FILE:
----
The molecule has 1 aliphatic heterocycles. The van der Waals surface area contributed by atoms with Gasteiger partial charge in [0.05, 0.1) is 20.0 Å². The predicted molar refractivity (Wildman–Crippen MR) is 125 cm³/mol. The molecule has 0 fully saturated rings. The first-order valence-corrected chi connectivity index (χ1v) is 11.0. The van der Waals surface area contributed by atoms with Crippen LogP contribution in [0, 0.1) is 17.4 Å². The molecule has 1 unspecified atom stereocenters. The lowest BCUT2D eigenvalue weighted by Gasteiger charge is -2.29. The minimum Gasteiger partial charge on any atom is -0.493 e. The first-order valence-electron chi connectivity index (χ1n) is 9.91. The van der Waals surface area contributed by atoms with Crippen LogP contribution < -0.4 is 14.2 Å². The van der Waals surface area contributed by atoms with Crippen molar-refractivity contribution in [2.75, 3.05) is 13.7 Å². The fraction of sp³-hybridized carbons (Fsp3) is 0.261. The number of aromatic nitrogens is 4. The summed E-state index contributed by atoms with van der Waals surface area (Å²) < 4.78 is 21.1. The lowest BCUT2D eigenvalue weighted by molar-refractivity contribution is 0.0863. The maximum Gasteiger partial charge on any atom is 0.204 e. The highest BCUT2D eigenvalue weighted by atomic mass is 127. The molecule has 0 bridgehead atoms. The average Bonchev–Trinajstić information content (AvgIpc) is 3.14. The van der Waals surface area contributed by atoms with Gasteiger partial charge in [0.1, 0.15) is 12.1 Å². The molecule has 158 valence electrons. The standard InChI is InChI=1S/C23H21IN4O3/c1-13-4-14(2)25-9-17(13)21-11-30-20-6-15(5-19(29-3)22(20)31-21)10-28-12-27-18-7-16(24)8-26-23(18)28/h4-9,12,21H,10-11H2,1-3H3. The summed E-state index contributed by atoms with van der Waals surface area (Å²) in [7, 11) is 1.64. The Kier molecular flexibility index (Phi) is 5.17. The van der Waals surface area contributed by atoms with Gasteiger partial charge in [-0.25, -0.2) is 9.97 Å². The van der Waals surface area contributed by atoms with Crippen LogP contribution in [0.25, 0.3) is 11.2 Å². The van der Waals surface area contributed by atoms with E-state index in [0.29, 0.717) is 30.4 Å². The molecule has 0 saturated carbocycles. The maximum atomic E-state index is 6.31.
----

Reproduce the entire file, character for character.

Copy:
The molecule has 1 aliphatic heterocycles. The van der Waals surface area contributed by atoms with Gasteiger partial charge in [0.05, 0.1) is 20.0 Å². The predicted molar refractivity (Wildman–Crippen MR) is 125 cm³/mol. The molecule has 0 fully saturated rings. The first-order valence-corrected chi connectivity index (χ1v) is 11.0. The van der Waals surface area contributed by atoms with Crippen LogP contribution in [0, 0.1) is 17.4 Å². The molecule has 1 unspecified atom stereocenters. The lowest BCUT2D eigenvalue weighted by Gasteiger charge is -2.29. The minimum Gasteiger partial charge on any atom is -0.493 e. The first-order valence-electron chi connectivity index (χ1n) is 9.91. The van der Waals surface area contributed by atoms with Crippen LogP contribution < -0.4 is 14.2 Å². The van der Waals surface area contributed by atoms with Crippen molar-refractivity contribution in [2.75, 3.05) is 13.7 Å². The fraction of sp³-hybridized carbons (Fsp3) is 0.261. The number of aromatic nitrogens is 4. The summed E-state index contributed by atoms with van der Waals surface area (Å²) < 4.78 is 21.1. The lowest BCUT2D eigenvalue weighted by molar-refractivity contribution is 0.0863. The maximum Gasteiger partial charge on any atom is 0.204 e. The highest BCUT2D eigenvalue weighted by atomic mass is 127. The molecule has 0 bridgehead atoms. The average Bonchev–Trinajstić information content (AvgIpc) is 3.14. The van der Waals surface area contributed by atoms with Gasteiger partial charge in [0.1, 0.15) is 12.1 Å². The molecule has 158 valence electrons. The standard InChI is InChI=1S/C23H21IN4O3/c1-13-4-14(2)25-9-17(13)21-11-30-20-6-15(5-19(29-3)22(20)31-21)10-28-12-27-18-7-16(24)8-26-23(18)28/h4-9,12,21H,10-11H2,1-3H3. The summed E-state index contributed by atoms with van der Waals surface area (Å²) in [7, 11) is 1.64. The Kier molecular flexibility index (Phi) is 5.17. The van der Waals surface area contributed by atoms with Gasteiger partial charge in [-0.25, -0.2) is 9.97 Å². The van der Waals surface area contributed by atoms with Crippen LogP contribution in [0.25, 0.3) is 11.2 Å². The van der Waals surface area contributed by atoms with E-state index in [0.29, 0.717) is 30.4 Å². The molecule has 0 saturated carbocycles. The maximum atomic E-state index is 6.31.